Organizing your digital picture files with Windows Explorer

With the Windows XP you get a folder called “My Pictures.” That's really nice. A folder to put your digital pictures in. But couldn't you put digital pictures in any folder? What makes the “My Pictures” better for that than any other folder? Just the fact that applications which work with pictures offer to save files there. That doesn't go very far toward helping you organize your pictures.

Inside this folder, you can choose to put all your picture files together or you can choose to organize them with subfolders. A subfolder is just another way of saying “a folder inside another folder.” To create a subfolder inside My Pictures (or anywhere else), open My Pictures, right-click and choose “New” then “Folder.” The new folder is created and Windows Explorer waits for you to type in a name for it. If you already have pictures to put in the folder, just drag them from where they are and drop them on the folder. If you want to create a copy of the pictures instead of moving them, then press “ctrl” before you drag the pictures and hold it down until after you drop them. This works for other files besides pictures, by the way.

One habit that I stick to is making the originals of pictures that I copy from my digital camera read-only. Marking them read-only makes Windows ask me before I delete them or modify them. That warning will also show up from any program that might change my pictures. A simple example is this: I take a picture of myself and some friends. I trim it down for one of them because they want to use it for a personal ad. When I click to save the picture, I get a reminder that asks “Are you sure you want to modify this read-only file?” or a dialog that just tells me that I can't modify the file since it's read only. I'll choose “No” or “Okay” then go to File - Save As... This allows me to save my changed copy of the picture somewhere else, while retaining the original image in case I need it later.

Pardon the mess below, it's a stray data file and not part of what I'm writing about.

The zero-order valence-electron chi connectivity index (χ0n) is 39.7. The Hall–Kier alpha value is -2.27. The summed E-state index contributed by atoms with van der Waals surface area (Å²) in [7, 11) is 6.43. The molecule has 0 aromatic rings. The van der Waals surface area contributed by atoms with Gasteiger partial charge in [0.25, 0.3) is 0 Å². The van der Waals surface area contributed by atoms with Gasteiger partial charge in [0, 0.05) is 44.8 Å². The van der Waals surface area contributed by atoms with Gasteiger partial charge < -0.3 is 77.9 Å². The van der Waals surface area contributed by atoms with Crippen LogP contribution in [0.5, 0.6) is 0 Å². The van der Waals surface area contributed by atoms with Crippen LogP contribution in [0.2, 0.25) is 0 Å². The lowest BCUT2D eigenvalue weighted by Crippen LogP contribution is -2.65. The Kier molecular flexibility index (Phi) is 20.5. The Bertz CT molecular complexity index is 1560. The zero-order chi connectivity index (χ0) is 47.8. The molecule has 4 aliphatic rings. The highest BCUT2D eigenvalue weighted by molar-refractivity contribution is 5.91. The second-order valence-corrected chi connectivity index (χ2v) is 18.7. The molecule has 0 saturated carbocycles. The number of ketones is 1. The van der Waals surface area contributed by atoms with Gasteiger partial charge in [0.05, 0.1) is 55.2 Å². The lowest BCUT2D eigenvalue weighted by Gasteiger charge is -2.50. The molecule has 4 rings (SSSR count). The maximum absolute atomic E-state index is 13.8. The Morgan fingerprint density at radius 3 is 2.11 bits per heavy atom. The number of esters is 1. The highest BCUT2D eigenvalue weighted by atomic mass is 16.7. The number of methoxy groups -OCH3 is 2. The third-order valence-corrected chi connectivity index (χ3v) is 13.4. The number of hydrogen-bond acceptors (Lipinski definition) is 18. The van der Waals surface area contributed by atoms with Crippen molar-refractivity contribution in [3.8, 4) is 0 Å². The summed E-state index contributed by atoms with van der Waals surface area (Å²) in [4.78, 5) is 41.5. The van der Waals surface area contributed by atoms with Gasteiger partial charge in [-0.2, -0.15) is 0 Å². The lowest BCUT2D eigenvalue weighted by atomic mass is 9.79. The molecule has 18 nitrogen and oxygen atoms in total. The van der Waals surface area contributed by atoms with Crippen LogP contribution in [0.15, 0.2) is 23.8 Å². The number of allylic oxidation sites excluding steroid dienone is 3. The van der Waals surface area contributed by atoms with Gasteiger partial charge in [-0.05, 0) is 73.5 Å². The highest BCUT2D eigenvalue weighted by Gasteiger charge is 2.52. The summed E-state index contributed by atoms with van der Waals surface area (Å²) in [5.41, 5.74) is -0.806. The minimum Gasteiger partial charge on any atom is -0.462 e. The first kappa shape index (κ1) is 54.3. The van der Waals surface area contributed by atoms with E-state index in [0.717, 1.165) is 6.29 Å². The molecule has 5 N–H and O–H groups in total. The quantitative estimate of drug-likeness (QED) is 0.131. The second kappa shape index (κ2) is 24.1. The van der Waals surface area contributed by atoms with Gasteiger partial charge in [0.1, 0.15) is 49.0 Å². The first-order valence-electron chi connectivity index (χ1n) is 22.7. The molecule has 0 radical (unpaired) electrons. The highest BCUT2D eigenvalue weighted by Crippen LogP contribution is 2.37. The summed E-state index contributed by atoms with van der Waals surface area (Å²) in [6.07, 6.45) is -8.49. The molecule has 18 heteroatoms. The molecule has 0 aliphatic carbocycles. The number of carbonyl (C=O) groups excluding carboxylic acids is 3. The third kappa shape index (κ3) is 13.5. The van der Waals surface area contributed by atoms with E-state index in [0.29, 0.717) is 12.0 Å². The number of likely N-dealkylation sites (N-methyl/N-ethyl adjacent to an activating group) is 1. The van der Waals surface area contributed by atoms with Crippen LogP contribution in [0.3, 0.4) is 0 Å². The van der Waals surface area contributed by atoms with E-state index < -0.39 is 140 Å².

If you want to try this making your files read-only, it's not hard. Just pick the files or folders you want to mark as read-only. Right-click on what you have selected and choose “Properties”. This will show you some information about the files. Near the bottom of the information is a check-box marked “Read Only”. Click this box until a check mark appears in it. Next click “Ok”.

Another very important habit is backing up your digital pictures. If you don't know where they are on your computer, find out now. When you upgrade your computer, you'll want to take them with you. Another great thing about making those backups is that it's another way to share your pictures. When you back up your pictures to a CD, you can make a copy of that CD for a friends or family and they can easily see them on their computer or DVD player, or take them to the store to have prints made.